Newly graduated biology student Sarah Rogers won Best Undergraduate Student Presentation at the 2019 Benthic Ecology annual meeting in Newfoundland, Canada for a presentation based on her honors thesis, “The combined effects of ocean acidification and elevated sea temperature on the temperate coral Oculina arbuscula.”
“This is a conference that the Gleason Lab—Dr. Daniel Gleason was my thesis mentor—attends every year,” Rogers said. “It is very student oriented, making it a great learning opportunity.”
Sarah Rogers (biology ‘19) travelled all the way to St. John’s, Newfoundland to present
This research has been her focus for a year and a half, and she was very excited for the opportunity to showcase what her research had uncovered at the meeting. She is very grateful that her mentor encouraged her to create her own project independently, giving her guidance only when she needed it. “He was very supportive of me answering questions myself and exploring new ideas,” Rogers said.
Starting this fall, Rogers will attend the Georgia Institute of Technology to begin in the Ocean Science and Engineering PhD program where she will continue her research. She has been awarded a teaching assistantship to support her studies at Tech. In addition to continuing her research, she also plans to become a professor so that she can pass on her knowledge to the next generation of eager young scientists to pursue their passions.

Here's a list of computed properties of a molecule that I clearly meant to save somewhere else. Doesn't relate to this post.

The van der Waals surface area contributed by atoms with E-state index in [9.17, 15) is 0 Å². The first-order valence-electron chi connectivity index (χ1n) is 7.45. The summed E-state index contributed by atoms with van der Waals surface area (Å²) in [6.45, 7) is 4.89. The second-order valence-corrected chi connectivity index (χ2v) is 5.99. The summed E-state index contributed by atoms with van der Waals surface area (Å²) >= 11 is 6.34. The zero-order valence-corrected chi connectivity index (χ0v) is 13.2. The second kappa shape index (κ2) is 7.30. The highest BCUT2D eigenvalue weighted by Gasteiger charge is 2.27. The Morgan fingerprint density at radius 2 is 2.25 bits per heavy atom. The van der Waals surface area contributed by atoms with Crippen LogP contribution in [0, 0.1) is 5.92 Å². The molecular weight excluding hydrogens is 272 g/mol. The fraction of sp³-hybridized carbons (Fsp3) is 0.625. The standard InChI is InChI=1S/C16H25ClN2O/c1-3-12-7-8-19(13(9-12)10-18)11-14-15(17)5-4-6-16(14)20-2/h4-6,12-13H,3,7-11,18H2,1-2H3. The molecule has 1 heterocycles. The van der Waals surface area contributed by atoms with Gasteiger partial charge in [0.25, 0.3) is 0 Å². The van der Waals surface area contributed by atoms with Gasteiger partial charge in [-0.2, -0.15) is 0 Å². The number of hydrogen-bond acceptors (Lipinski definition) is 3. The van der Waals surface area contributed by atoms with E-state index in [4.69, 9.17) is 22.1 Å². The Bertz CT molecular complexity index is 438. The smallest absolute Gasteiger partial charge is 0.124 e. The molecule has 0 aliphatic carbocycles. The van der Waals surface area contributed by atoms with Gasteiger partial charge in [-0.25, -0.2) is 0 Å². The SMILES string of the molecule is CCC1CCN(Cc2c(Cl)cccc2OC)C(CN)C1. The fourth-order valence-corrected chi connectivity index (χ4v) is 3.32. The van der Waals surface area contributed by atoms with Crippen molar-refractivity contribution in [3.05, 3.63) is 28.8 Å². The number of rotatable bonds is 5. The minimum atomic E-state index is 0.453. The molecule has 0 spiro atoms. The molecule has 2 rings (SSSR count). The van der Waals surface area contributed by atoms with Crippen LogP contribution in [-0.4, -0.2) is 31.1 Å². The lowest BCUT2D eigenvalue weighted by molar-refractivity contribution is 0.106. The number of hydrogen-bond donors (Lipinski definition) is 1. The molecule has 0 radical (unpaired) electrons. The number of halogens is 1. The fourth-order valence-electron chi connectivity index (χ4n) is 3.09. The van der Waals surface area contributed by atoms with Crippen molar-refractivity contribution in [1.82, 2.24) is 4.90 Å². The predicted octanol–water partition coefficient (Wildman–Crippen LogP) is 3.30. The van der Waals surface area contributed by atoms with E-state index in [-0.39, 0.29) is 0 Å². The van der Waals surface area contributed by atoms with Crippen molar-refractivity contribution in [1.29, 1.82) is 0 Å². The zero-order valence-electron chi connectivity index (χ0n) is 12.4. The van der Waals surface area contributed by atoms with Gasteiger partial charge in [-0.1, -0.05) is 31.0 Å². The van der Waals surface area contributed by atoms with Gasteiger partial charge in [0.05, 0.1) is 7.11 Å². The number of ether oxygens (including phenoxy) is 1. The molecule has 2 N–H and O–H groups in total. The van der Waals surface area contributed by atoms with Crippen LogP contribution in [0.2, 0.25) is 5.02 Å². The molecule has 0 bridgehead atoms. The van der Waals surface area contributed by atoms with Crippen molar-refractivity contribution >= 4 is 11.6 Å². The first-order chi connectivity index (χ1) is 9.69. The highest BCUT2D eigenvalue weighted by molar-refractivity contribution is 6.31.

“Don’t be afraid to extensively research the field you want to explore and answer questions for yourself, as opposed to relying on what other people tell you,” Rogers advised. “Draw conclusions and let those guide you in your research.”
See and hear from Sarah Rogers herself in this video.
Katherine Barrs, a second-year biology and mathematics double-major, won the Barry Goldwater Scholarship, the nation’s top scholarship for undergraduate students engaged in research in the sciences.
Barrs has worked on research that brings together mathematics and biology in labs here at Georgia Southern and on a National Science Foundation Research Experience for Undergraduates (REU) at University of North Carolina – Greensboro last summer. This coming summer she will participate in another REU at Yale University.
Please read more about her award and experiences here.
Honors Program students from the Statesboro and Armstrong campuses traveled by bus to Memphis to present their research at the annual meeting of the Southern Regional Honors Council (SRHC). Led by Dr. Steven Engel and Dr. Jonathan Roberts, 49 Georgia Southern students participated in poster presentations and paper panel sessions. SRHC is comprised of honors colleges and programs across the southeast, and for the second year in a row, Georgia Southern had the largest contingent of students presenting.
For many of the Georgia Southern students, this was their first experience presenting at an academic conference. Anna Hassett (exercise science ‘19) left her first poster presentation feeling like she had expanded her knowledge on things from her field of study as well as other varying fields that she normally would not encounter. “I felt inspired to continue my research as well as other outside research projects,” she said.
Jim Walker (mechanical engineering ‘19) and Kelley Nemec (information systems ‘19) were also first time participants in the event. They both enjoyed the opportunity to present their honors thesis research and receive feedback from other honors students.